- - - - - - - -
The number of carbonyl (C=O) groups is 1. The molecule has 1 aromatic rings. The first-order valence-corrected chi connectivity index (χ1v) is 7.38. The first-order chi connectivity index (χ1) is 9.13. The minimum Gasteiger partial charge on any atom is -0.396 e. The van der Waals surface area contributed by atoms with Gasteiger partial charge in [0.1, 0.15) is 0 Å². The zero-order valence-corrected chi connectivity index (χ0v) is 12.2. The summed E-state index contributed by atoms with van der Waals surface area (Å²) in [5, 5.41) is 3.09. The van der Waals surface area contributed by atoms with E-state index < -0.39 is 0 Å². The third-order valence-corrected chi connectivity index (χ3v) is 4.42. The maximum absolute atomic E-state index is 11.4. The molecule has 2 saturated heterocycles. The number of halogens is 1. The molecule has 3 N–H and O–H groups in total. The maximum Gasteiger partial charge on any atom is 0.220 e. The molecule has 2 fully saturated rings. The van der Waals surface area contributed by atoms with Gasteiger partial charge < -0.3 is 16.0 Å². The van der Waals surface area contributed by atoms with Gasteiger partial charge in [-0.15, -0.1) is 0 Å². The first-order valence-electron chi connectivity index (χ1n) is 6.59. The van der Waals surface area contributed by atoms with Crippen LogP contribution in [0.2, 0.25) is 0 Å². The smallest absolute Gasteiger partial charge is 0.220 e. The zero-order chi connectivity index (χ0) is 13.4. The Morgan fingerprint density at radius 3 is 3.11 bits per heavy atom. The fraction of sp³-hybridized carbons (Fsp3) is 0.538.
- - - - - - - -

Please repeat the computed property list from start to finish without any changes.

The number of carbonyl (C=O) groups is 1. The molecule has 1 aromatic rings. The first-order valence-corrected chi connectivity index (χ1v) is 7.38. The first-order chi connectivity index (χ1) is 9.13. The minimum Gasteiger partial charge on any atom is -0.396 e. The van der Waals surface area contributed by atoms with Gasteiger partial charge in [0.1, 0.15) is 0 Å². The zero-order valence-corrected chi connectivity index (χ0v) is 12.2. The summed E-state index contributed by atoms with van der Waals surface area (Å²) in [5, 5.41) is 3.09. The van der Waals surface area contributed by atoms with E-state index < -0.39 is 0 Å². The third-order valence-corrected chi connectivity index (χ3v) is 4.42. The maximum absolute atomic E-state index is 11.4. The molecule has 2 saturated heterocycles. The number of halogens is 1. The molecule has 3 N–H and O–H groups in total. The maximum Gasteiger partial charge on any atom is 0.220 e. The molecule has 2 fully saturated rings. The van der Waals surface area contributed by atoms with Gasteiger partial charge < -0.3 is 16.0 Å². The van der Waals surface area contributed by atoms with Gasteiger partial charge in [-0.15, -0.1) is 0 Å². The first-order valence-electron chi connectivity index (χ1n) is 6.59. The van der Waals surface area contributed by atoms with Crippen LogP contribution in [0.2, 0.25) is 0 Å². The smallest absolute Gasteiger partial charge is 0.220 e. The zero-order chi connectivity index (χ0) is 13.4. The Morgan fingerprint density at radius 3 is 3.11 bits per heavy atom. The fraction of sp³-hybridized carbons (Fsp3) is 0.538.